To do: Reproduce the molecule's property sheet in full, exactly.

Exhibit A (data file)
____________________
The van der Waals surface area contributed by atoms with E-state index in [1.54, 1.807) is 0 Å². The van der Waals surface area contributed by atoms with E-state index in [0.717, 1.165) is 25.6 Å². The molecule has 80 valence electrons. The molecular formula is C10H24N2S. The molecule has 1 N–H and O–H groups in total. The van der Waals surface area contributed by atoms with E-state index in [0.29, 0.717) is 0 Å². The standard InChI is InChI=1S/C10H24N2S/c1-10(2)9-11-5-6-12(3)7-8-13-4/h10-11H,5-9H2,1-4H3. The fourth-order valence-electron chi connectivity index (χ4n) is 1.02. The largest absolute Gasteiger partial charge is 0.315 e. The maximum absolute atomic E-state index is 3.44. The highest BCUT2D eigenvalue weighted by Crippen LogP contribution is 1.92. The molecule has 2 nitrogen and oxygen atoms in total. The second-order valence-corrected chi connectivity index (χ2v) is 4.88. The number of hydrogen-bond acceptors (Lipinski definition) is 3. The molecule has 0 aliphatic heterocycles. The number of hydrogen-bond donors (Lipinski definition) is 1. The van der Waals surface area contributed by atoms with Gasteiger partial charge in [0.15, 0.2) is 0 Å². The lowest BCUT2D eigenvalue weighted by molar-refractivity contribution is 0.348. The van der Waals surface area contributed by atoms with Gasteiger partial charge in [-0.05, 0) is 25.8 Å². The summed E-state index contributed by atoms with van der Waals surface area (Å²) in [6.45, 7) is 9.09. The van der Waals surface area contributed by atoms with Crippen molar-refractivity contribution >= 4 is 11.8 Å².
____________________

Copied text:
The van der Waals surface area contributed by atoms with E-state index in [1.54, 1.807) is 0 Å². The van der Waals surface area contributed by atoms with E-state index in [0.717, 1.165) is 25.6 Å². The molecule has 80 valence electrons. The molecular formula is C10H24N2S. The molecule has 1 N–H and O–H groups in total. The van der Waals surface area contributed by atoms with E-state index in [0.29, 0.717) is 0 Å². The standard InChI is InChI=1S/C10H24N2S/c1-10(2)9-11-5-6-12(3)7-8-13-4/h10-11H,5-9H2,1-4H3. The fourth-order valence-electron chi connectivity index (χ4n) is 1.02. The largest absolute Gasteiger partial charge is 0.315 e. The maximum absolute atomic E-state index is 3.44. The highest BCUT2D eigenvalue weighted by Crippen LogP contribution is 1.92. The molecule has 2 nitrogen and oxygen atoms in total. The second-order valence-corrected chi connectivity index (χ2v) is 4.88. The number of hydrogen-bond acceptors (Lipinski definition) is 3. The molecule has 0 aliphatic heterocycles. The number of hydrogen-bond donors (Lipinski definition) is 1. The van der Waals surface area contributed by atoms with Gasteiger partial charge in [0.15, 0.2) is 0 Å². The lowest BCUT2D eigenvalue weighted by molar-refractivity contribution is 0.348. The van der Waals surface area contributed by atoms with Gasteiger partial charge in [-0.05, 0) is 25.8 Å². The summed E-state index contributed by atoms with van der Waals surface area (Å²) in [6.45, 7) is 9.09. The van der Waals surface area contributed by atoms with Crippen molar-refractivity contribution >= 4 is 11.8 Å².